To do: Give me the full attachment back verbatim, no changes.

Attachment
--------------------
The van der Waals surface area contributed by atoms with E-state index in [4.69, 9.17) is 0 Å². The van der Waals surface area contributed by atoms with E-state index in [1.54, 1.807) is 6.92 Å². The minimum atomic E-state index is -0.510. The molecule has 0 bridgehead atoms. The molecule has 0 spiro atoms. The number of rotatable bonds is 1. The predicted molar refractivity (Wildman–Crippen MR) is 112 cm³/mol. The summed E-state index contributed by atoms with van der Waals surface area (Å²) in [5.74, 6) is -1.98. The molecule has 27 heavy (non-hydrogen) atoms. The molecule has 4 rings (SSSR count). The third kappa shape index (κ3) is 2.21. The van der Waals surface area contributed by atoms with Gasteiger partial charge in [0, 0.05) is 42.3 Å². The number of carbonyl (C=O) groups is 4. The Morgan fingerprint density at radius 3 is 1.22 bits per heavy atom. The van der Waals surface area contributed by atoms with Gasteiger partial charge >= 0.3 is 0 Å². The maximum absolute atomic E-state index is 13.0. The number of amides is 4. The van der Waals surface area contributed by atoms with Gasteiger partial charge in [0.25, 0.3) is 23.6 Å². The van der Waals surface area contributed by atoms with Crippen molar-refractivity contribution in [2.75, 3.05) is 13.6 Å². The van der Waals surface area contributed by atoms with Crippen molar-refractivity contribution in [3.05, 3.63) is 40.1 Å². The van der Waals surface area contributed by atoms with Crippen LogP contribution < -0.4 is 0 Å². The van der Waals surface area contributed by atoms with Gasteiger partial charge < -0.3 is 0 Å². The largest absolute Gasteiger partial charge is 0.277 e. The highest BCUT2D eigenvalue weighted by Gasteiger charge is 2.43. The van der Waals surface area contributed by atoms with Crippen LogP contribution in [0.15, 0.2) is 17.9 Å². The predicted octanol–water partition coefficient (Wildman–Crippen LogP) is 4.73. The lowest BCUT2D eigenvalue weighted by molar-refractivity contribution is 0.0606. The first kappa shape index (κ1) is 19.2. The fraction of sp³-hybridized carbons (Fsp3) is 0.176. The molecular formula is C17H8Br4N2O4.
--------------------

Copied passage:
The van der Waals surface area contributed by atoms with E-state index in [4.69, 9.17) is 0 Å². The van der Waals surface area contributed by atoms with E-state index in [1.54, 1.807) is 6.92 Å². The minimum atomic E-state index is -0.510. The molecule has 0 bridgehead atoms. The molecule has 0 spiro atoms. The number of rotatable bonds is 1. The predicted molar refractivity (Wildman–Crippen MR) is 112 cm³/mol. The summed E-state index contributed by atoms with van der Waals surface area (Å²) in [5.74, 6) is -1.98. The molecule has 27 heavy (non-hydrogen) atoms. The molecule has 4 rings (SSSR count). The third kappa shape index (κ3) is 2.21. The van der Waals surface area contributed by atoms with Gasteiger partial charge in [0, 0.05) is 42.3 Å². The number of carbonyl (C=O) groups is 4. The Morgan fingerprint density at radius 3 is 1.22 bits per heavy atom. The van der Waals surface area contributed by atoms with Gasteiger partial charge >= 0.3 is 0 Å². The maximum absolute atomic E-state index is 13.0. The number of amides is 4. The van der Waals surface area contributed by atoms with Gasteiger partial charge in [0.25, 0.3) is 23.6 Å². The van der Waals surface area contributed by atoms with Crippen molar-refractivity contribution in [2.75, 3.05) is 13.6 Å². The van der Waals surface area contributed by atoms with Crippen molar-refractivity contribution in [3.05, 3.63) is 40.1 Å². The van der Waals surface area contributed by atoms with Crippen LogP contribution < -0.4 is 0 Å². The van der Waals surface area contributed by atoms with Gasteiger partial charge < -0.3 is 0 Å². The largest absolute Gasteiger partial charge is 0.277 e. The highest BCUT2D eigenvalue weighted by Gasteiger charge is 2.43. The van der Waals surface area contributed by atoms with Crippen LogP contribution in [0.15, 0.2) is 17.9 Å². The predicted octanol–water partition coefficient (Wildman–Crippen LogP) is 4.73. The lowest BCUT2D eigenvalue weighted by molar-refractivity contribution is 0.0606. The first kappa shape index (κ1) is 19.2. The fraction of sp³-hybridized carbons (Fsp3) is 0.176. The molecular formula is C17H8Br4N2O4.